This paper discusses an experimental investigation of recuperator fouling currently underway at the David Taylor Naval Ship Research and Development Center. The overall approach involves testing different heat exchangers in the exhaust gas stream of a gas turbine. The two heat exchangers initially tested were the plate-fin type and differed in the gas-side heat transfer surface geometry. Primary surface heat exchangers are being considered for future tests also. Test conditions are defined such that the critical part of full-scale recuperators (i.e., the colder end of the gas passages) is simulated in the small test heat exchangers. The composition of the gas stream is measured to determine amounts of gaseous, particulate, and condensible hydrocarbon emissions. Fuel samples taken during each test are analyzed. The test heat exchangers are specially constructed to allow inspection and measurement of the fouling film inside the unit following each test. The temperature distribution inside the test exchanger is measured, as well as air and gas inlet and exit temperatures. Measurements of fouling film thickness are made using an optical microscope and photographs of fouling deposits were taken. The early results obtained from fouling tests conducted with the first heat exchanger are discussed. Tests were also conducted to demonstrate a fouling removal technique.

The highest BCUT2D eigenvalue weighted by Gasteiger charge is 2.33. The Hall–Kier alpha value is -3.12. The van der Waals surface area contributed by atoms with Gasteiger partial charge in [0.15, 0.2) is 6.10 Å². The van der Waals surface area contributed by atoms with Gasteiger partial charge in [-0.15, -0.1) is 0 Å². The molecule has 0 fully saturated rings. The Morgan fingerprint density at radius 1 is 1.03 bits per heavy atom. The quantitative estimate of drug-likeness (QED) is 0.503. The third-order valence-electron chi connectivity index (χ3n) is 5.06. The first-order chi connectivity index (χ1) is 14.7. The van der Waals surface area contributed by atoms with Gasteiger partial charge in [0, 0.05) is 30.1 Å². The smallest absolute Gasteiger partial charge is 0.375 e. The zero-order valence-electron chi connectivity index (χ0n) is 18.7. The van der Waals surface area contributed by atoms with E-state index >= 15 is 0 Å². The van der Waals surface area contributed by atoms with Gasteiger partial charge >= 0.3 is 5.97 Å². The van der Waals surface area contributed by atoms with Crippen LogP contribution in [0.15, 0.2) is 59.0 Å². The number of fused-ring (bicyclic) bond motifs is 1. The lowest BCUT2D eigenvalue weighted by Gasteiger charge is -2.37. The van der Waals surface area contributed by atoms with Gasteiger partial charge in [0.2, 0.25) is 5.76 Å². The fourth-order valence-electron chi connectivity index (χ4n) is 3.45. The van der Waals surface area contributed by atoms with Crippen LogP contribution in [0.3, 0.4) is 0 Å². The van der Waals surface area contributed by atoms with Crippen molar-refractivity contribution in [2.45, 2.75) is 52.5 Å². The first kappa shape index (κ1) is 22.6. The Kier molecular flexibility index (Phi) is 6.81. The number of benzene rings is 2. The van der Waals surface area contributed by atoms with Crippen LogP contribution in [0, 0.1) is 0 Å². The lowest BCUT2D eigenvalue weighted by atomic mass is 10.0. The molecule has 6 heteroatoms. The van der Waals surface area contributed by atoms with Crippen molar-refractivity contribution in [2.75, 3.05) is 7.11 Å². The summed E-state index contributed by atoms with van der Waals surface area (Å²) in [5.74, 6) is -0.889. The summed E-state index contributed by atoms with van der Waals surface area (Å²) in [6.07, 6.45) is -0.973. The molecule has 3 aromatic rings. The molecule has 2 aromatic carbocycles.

This content is only available via PDF.
You do not currently have access to this content.